Kelly responded by saying that he “recognized China as an adversary” for his entire life, and that McSally has been falsely attacking him.
“Senator McSally just likes to lob false political attacks and question her opponents’ patriotism, we’ve seen it before,” he said, referring to her false 2016 debate accusation that her opponent, Kyrsten Sinema, had committed “treason” because of her anti-war stance .
The Trump administration’s response to the COVID-19 pandemic was hotly debated. Kelly said that he believed the administration and McSally did not do a good job responding to the pandemic, citing the U.S.’s coronavirus deaths as an example.
McSally praised the administration’s China travel ban, while placing the blame for the pandemic on China and that nation’s response.
“This virus came from China, they silenced doctors, they destroyed samples, they blamed it on the U.S. Army, and we need to hold China accountable,” she said.
This debate comes as the McSally campaign has started to run Spanish-language ads in an attempt to appeal to Hispanic voters. The Kelly campaign has been running ads in Spanish for months and has far outspent McSally.
The two clashed on immigration and border security, with McSally claiming that Kelly refused to shake a border patrol agent’s hand and again expressing her support for the president’s proposed border wall.
In response, Kelly claimed that he did not know what McSally was referring to, and that he would “shake anyone’s hand.”
Kelly, when asked about border security, said that coming from NASA, he would not put forward “17th century solutions for 21st century problems.”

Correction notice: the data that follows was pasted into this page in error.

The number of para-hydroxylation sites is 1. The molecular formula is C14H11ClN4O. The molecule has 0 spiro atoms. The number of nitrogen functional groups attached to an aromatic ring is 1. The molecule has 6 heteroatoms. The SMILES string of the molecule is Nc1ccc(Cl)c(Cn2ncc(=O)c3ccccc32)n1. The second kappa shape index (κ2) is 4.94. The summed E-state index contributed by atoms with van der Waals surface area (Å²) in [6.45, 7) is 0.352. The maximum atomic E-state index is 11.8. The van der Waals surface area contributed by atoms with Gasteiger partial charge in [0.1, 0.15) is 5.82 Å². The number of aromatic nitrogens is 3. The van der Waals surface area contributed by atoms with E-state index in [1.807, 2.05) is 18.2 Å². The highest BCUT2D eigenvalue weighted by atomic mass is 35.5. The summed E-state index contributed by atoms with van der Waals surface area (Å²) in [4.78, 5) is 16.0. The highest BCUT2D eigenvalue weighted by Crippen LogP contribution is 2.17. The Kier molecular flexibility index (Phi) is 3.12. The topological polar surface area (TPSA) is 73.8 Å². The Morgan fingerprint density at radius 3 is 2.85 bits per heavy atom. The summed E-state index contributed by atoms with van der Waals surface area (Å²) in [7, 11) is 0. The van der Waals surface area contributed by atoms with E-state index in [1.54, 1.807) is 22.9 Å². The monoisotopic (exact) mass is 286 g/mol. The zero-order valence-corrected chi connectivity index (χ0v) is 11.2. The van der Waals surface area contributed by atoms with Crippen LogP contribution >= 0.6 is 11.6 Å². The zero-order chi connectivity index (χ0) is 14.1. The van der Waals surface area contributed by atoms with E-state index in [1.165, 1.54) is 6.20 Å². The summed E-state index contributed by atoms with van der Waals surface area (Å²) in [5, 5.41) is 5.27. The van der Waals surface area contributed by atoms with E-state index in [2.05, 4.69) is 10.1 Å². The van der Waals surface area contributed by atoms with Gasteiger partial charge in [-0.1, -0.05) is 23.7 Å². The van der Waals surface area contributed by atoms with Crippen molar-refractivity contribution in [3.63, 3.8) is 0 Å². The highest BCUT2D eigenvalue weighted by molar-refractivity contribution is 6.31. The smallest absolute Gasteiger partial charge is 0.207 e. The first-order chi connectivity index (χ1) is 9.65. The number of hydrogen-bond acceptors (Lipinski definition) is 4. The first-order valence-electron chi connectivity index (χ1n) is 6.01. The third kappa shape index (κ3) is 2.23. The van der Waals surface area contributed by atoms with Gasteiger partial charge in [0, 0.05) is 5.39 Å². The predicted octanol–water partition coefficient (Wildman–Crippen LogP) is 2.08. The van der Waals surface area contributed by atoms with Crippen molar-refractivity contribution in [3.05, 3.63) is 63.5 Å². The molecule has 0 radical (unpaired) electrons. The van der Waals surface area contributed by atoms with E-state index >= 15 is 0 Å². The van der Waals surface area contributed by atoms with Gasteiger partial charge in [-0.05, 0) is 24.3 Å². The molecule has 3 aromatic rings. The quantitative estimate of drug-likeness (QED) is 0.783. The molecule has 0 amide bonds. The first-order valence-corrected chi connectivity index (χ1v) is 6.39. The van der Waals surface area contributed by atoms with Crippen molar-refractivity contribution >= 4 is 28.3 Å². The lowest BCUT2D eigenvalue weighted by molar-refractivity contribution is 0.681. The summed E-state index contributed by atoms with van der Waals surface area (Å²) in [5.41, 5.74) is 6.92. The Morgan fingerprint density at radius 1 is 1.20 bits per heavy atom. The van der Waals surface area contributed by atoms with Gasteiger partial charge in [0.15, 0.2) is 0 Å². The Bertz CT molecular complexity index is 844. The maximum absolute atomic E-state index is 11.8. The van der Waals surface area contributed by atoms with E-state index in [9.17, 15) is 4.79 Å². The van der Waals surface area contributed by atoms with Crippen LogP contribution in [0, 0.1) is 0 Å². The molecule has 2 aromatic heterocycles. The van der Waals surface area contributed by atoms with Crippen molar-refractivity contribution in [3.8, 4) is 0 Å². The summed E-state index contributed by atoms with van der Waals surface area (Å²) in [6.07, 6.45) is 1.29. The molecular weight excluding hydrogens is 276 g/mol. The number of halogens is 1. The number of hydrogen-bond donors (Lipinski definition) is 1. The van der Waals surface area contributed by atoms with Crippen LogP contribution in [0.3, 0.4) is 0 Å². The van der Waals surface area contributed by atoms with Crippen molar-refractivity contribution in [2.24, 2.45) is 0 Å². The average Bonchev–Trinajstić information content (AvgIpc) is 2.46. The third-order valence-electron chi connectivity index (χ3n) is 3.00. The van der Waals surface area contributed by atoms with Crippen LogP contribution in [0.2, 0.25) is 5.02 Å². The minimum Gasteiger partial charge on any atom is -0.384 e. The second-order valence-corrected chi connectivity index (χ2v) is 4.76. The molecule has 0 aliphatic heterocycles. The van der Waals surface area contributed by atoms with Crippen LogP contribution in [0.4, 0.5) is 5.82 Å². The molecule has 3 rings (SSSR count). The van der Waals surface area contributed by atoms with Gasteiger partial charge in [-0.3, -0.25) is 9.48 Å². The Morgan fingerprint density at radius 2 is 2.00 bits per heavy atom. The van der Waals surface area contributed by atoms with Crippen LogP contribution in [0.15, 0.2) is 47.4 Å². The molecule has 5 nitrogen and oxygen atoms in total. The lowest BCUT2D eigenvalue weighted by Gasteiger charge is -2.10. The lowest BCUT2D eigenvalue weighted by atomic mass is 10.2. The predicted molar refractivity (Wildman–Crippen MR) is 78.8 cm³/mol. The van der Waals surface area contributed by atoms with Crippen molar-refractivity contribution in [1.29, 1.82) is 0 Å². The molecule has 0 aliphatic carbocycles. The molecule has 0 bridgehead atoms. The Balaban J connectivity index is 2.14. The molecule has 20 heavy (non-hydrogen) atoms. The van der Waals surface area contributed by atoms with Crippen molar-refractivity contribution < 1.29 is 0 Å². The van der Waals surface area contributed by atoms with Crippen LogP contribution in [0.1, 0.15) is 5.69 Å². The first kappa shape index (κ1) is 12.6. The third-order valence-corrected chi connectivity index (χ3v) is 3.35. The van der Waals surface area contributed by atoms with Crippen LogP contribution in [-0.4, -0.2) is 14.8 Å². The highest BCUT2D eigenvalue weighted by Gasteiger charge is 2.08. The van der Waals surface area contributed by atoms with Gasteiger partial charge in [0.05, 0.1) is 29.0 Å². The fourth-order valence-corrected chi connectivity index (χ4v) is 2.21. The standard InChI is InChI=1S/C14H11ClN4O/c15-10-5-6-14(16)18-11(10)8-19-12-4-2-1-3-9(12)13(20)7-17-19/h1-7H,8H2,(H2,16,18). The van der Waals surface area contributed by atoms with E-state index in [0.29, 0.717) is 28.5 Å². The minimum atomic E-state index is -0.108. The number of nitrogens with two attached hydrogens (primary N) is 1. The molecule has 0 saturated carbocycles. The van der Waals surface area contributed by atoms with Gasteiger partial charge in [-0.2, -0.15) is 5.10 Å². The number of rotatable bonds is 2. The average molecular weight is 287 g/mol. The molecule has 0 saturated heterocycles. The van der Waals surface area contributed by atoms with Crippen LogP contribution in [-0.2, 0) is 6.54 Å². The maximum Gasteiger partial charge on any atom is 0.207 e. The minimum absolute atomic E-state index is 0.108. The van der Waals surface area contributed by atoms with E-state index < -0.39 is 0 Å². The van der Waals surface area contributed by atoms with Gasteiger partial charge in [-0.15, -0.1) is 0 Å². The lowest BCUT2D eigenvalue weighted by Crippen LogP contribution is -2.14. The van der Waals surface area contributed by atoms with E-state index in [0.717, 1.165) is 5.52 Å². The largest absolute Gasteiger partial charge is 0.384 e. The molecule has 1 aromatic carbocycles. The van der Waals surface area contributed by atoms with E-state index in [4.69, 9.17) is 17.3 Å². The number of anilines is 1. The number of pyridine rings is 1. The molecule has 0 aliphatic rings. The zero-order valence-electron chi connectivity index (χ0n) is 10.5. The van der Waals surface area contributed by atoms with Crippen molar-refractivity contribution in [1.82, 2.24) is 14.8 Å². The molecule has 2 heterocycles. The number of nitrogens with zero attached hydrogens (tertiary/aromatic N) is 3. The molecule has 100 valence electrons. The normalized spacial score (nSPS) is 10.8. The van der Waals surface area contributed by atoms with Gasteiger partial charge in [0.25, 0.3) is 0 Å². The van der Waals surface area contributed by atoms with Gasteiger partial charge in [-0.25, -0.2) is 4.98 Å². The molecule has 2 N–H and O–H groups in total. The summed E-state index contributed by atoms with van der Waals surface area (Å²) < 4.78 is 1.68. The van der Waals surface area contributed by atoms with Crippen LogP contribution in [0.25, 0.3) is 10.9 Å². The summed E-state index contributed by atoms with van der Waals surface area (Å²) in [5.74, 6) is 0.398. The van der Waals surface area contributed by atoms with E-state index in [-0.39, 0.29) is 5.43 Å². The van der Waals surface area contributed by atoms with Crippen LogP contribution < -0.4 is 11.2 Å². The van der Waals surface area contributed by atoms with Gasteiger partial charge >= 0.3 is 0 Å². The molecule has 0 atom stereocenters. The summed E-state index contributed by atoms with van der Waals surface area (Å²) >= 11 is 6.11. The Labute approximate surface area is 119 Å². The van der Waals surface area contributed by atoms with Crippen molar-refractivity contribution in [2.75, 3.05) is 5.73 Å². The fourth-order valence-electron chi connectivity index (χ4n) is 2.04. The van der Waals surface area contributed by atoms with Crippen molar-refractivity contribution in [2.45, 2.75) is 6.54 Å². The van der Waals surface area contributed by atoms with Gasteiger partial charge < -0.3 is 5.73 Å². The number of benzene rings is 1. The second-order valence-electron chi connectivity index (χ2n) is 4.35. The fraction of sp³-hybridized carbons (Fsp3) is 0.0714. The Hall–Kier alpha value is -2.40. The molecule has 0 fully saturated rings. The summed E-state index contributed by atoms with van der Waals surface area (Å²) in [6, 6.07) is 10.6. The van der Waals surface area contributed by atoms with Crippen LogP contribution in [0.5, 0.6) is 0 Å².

“To build a wall for 2,000 miles of border, $20 million a mile,” he said. “Those resources could be used for the technology, it could be used for more border patrol agents on the border.”
Recently, three former astronauts endorsed McSally over Kelly in an op-ed published in The Arizona Republic, saying that being an astronaut does not qualify Kelly for the position.
Kelly, the husband of former congresswoman Gabby Giffords, has made gun safety one of its primary issues. The former astronaut and pilot, along with his wife, co-founded the Giffords PAC, an advocacy organization promoting gun control.
Giffords, along with 8 others, were shot in 2011 during a constituent’s meeting in Tucson.
Kelly has also expressed support for a public healthcare option and expansion of renewable energy.
In contrast, McSally opposes a public healthcare option and enacting further gun control laws.
As the debate continued, the subject of climate change was raised. McSally claimed that Kelly was supportive of the Green New Deal resolution, repeatedly calling it the “Green Bad Deal”.
Kelly fired back, once again questioning where McSally was getting her information from. He said that he did not support the Green New Deal, and did not want to ban the use of fossil fuels as McSally had claimed.
When questioned about Trump’s supposed comments calling members of the military “losers” and “suckers”, McSally said that she would not comment on anonymous sources.
With both Kelly and McSally having served in the military, the candidates have made attempts to appeal to veterans. VetsForward and Common Defense, two veterans organizations, held a Veterans Against McSally event in downtown Phoenix just prior to the debate.
VoteVets, an organization dedicated to veteran’s issues, endorsed Kelly over McSally, citing his service and work with the nonprofit.
Tuesday’s debate is the only public debate of this year’s Senate race, although McSally has challenged Kelly to further debates.
Early voting for this race and others in Arizona begin on Oct. 7, lasting until Oct. 30. The deadline for voter registration is Oct. 23, per a recent order by a federal judge.